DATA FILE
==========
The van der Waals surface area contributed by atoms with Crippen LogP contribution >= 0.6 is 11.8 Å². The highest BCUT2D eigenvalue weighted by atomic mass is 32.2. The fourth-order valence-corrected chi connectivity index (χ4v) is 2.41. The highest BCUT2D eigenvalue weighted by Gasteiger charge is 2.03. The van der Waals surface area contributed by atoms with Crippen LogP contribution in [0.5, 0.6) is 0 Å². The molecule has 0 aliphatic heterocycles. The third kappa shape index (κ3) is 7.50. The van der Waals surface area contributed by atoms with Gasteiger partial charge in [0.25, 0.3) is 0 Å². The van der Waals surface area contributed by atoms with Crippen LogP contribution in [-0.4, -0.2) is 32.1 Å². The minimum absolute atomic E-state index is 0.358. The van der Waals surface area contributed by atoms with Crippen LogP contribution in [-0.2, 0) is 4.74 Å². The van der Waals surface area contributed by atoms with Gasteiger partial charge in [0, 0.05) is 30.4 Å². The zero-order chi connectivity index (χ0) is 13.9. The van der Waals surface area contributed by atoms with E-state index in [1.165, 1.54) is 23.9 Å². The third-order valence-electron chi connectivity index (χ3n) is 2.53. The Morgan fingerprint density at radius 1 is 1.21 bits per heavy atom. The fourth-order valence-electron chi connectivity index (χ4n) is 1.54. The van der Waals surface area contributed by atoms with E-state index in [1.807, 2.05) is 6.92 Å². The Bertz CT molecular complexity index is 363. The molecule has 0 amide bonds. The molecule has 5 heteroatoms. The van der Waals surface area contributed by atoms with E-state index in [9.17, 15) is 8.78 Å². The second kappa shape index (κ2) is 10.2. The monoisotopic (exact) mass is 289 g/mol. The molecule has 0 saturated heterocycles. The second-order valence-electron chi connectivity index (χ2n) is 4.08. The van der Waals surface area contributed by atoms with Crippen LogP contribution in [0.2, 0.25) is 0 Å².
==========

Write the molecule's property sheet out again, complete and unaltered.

The van der Waals surface area contributed by atoms with Crippen LogP contribution >= 0.6 is 11.8 Å². The highest BCUT2D eigenvalue weighted by atomic mass is 32.2. The fourth-order valence-corrected chi connectivity index (χ4v) is 2.41. The highest BCUT2D eigenvalue weighted by Gasteiger charge is 2.03. The van der Waals surface area contributed by atoms with Crippen LogP contribution in [0.5, 0.6) is 0 Å². The molecule has 0 aliphatic heterocycles. The third kappa shape index (κ3) is 7.50. The van der Waals surface area contributed by atoms with Gasteiger partial charge in [0.25, 0.3) is 0 Å². The van der Waals surface area contributed by atoms with Crippen LogP contribution in [-0.4, -0.2) is 32.1 Å². The minimum absolute atomic E-state index is 0.358. The van der Waals surface area contributed by atoms with Crippen LogP contribution in [-0.2, 0) is 4.74 Å². The van der Waals surface area contributed by atoms with Gasteiger partial charge in [0, 0.05) is 30.4 Å². The zero-order chi connectivity index (χ0) is 13.9. The van der Waals surface area contributed by atoms with E-state index in [1.165, 1.54) is 23.9 Å². The third-order valence-electron chi connectivity index (χ3n) is 2.53. The Morgan fingerprint density at radius 1 is 1.21 bits per heavy atom. The fourth-order valence-electron chi connectivity index (χ4n) is 1.54. The van der Waals surface area contributed by atoms with E-state index in [1.807, 2.05) is 6.92 Å². The Bertz CT molecular complexity index is 363. The molecule has 0 amide bonds. The molecule has 5 heteroatoms. The van der Waals surface area contributed by atoms with E-state index in [9.17, 15) is 8.78 Å². The second kappa shape index (κ2) is 10.2. The monoisotopic (exact) mass is 289 g/mol. The molecule has 0 saturated heterocycles. The second-order valence-electron chi connectivity index (χ2n) is 4.08. The van der Waals surface area contributed by atoms with Crippen LogP contribution in [0.2, 0.25) is 0 Å².